Dressing up for an occasion such as a job interview or a formal night out doesn’t have to be hard, but it’s not as simple as just putting on a nice suit, either. To make things a little easier on you, we found 10 common problems that can be fixed with a small adjustment or minor investment.
1. The shirt
The problem: Your shirt keeps untucking.
The fix: There are two reasons this might be happening. One, your shirt is not cut out for formal wear—unlike shorter casual shirts, shirts to be worn with trousers have extra material that covers the seat to ensure they don’t untuck when you sit down. Two, your shirt might be too small, and is pulling extra material from below to accommodate the chest. In either case, you may have to find a different shirt.
2. The tie
The problem: Your tie is too long, but both lengths match so you can’t shorten it further.
The fix: This is a common problem for men who prefer skinnier ties, which are often tied using the small four-in-hand knot. Using a larger knot such as a half or full Windsor will take up extra material, shortening the tie. Ideally, it should hit no further than your beltline.
The problem: Your necktie always ends up too short in the front, and too long in the back.
The fix: When you start the tying process with your tie laid flat along your neck and chest, ensure that the thin end strikes at just around your third shirt button down. This guideline takes into account your height and girth and prevents a too-short tie.
The problem: Your tie knot keeps slipping down.
The fix: The root of this problem is often the material—nylon and other shiny, synthetic fabrics tend to loosen more easily than silk and other natural materials. All ties slip a little, however. A tie bar helps fix the knot where it is with the added benefit of keeping your tie in place.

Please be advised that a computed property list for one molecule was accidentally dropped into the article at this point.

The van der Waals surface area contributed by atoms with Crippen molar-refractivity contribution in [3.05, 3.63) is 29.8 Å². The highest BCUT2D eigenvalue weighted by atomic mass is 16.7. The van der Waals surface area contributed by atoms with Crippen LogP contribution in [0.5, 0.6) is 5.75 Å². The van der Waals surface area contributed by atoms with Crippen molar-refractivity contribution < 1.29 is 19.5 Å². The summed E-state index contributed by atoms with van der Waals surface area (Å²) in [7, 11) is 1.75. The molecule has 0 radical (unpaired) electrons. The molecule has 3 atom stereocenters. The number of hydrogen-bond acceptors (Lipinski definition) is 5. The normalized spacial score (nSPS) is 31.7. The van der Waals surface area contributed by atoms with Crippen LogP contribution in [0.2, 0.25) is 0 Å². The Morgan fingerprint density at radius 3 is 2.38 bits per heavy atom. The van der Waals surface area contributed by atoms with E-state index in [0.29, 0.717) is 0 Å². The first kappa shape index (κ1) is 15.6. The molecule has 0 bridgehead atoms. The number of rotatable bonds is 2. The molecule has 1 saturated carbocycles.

3. The jacket
The problem: The shoulders or chest of your suit jacket scrunch up, even when your hands are at your side.
The fix: Those parallel ridges that are forming between your shoulders are a telltale sign that your jacket is too small. The suit is taking extra fabric from the torso area to compensate for inadequate material. Unfortunately, you’ll have to size up.
4. The trousers
The problem: Extra material is gathering around your ankles.
The fix: That pooled fabric is known as “the break,” and it will take a tailor to get it under control. Assuming the rest of the trousers fit fine—many are sold with standard 34-inch inseams, after all—you’ll need them hemmed, which is an exceedingly simple operation for a tailor that won’t have you waiting 30 minutes.
The problem: The waist of your pants is scrunching under your belt.
The fix: If your belt is literally holding up your pants so much it’s folding the waist fabric underneath, you need a smaller waistline. This too is a simple procedure that costs very little to fix up—however, you’ll need to check how the trousers fit down your legs, as that measurement may be too large as well.
The problem: Everything fits fine up top, but your trousers are slightly too short.
The fix: Don’t panic. As long as the trousers fit perfectly at the waist and along the length of your legs—preferably a slim cut, in this case—a creative solution is throwing on some stylish socks to really own the exposed space. Fashion-forward men have been purposefully tailoring their pants short to do just that, and it’s catching on.
5. The suit
The problem: You feel overdressed.
The fix: Men these days have many options when it comes to bending the rules of a formal occasion. Although you can’t ditch the suit, shirt and tie altogether, you can find a solution for self-consciousness by adding colours, prints, patterns and accessories that will help make you feel less, well, formal. For lively shirt/suit combos, try matching bright checks with neutral suits, and pastels with navy.
The problem: It’s too hot/cold outside.
The fix: Suits aren’t built for all occasions. In the summer months, gravitate toward cotton suiting options, as well as silk and knit ties that offer more breathability. In fall and winter, pull on wool and wool-cotton blends, and if it’s particularly chilly, a wool tie on top of that.